Debate over the effectiveness and the constitutionality of red light cameras has been heated over the past year. Traditionally mounted at intersections, the traffic watchdog cameras may be finding yet another place to monitor impatient motorists. Many communities are now debating the possibility of putting the cameras onto school buses.
Mounted on folding stop sign paddles
State lawmakers and city councils in Georgia, Connecticut, Maryland, Washington and Louisiana are all discussing plans and proposing initiatives to mount traffic watchdog cameras directly onto the folding stop sign paddles of school buses. Rather than catching motorists who run red lights, these cameras would record those who do not yield to a school bus stop sign.
Drivers often refuse to yield
Drivers refusing to yield to school buses is a problem nationwide. Rock Gresham, transportation director for the Cobb County school district in Georgia, told reporters that over a thousand cars daily pass his district’s buses while the sign is out. The state of Maryland reported more than 7,000 similar occurrences in one day last year.
A Connecticut community
In the Connecticut community of Southington, the school district has struck a deal with Arizona-based Redflux to mount its cameras on several buses. The district pays a fee for each camera. The cameras record a continuous feed of traffic images in both directions. Those images are fed live to Redflux, whose employees examine the footage and send images of and information about violators to the local police department. Citations are then issued. The school district receives 82 percent of the citation money and the other 18 percent goes to the local law enforcement agencies and courts.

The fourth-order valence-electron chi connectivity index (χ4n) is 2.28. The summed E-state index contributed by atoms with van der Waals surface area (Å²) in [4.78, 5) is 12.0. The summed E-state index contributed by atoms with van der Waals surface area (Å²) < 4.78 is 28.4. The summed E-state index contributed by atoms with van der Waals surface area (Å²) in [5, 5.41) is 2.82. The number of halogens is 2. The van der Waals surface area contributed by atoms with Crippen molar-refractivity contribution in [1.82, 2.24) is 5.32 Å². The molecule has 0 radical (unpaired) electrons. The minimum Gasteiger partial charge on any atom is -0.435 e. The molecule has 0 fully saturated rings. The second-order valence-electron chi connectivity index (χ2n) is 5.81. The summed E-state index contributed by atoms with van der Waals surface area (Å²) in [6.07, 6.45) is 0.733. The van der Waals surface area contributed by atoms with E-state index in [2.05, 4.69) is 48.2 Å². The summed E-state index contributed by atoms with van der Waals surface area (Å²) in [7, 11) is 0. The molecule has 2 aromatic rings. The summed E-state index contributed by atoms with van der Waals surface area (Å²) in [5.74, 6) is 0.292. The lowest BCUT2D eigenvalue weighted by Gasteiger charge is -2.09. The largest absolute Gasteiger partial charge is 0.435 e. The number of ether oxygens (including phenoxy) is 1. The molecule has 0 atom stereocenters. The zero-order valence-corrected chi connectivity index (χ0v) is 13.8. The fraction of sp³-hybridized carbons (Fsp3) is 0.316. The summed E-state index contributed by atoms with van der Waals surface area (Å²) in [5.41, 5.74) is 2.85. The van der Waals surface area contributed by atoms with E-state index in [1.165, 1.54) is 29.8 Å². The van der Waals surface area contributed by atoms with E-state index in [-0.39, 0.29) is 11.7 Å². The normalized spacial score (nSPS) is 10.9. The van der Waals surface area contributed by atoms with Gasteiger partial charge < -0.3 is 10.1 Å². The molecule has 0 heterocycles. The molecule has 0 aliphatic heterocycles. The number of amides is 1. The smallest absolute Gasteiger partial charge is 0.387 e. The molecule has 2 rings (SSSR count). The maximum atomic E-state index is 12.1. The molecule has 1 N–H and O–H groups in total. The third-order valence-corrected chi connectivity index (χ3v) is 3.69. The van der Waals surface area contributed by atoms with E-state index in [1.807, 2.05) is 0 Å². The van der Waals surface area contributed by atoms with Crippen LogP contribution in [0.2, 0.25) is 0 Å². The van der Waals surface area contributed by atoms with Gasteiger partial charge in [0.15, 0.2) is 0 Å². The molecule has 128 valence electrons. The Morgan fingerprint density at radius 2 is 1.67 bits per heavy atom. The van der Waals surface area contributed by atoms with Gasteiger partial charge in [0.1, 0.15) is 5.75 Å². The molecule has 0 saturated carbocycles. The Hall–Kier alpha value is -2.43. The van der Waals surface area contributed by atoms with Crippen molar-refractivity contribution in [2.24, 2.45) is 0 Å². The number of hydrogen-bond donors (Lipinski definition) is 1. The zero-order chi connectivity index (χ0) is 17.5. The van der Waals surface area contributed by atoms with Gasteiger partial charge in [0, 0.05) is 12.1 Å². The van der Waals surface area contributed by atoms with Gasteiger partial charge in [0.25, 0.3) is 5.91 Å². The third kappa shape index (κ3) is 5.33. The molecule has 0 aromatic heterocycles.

Joseph V. Erardi Jr, a school superintendent in Southington, Conn., said:
“I see this as another opportunity to keep students safer than the day before.”
Americans support move, study says
A recent Harris study showed that 77 percent of those surveyed supported the use of bus-mounted traffic cameras as a way of protecting the safety of school children. The poll was conducted at the request of ACS, a Xerox company.
Mark Talbot of ACS said:
“Bus drivers transport life’s most precious cargo: our children. A driver’s focus cannot simultaneously be on protecting a student from an illegally passing vehicle and capturing the license plate information of the offending vehicle. This survey highlights the public’s overwhelming support for safety innovation such as school bus cameras to help improve student safety.”
ACS has a stake in the results of the survey. The company makes its own traffic-monitoring camera system called CrossSafe.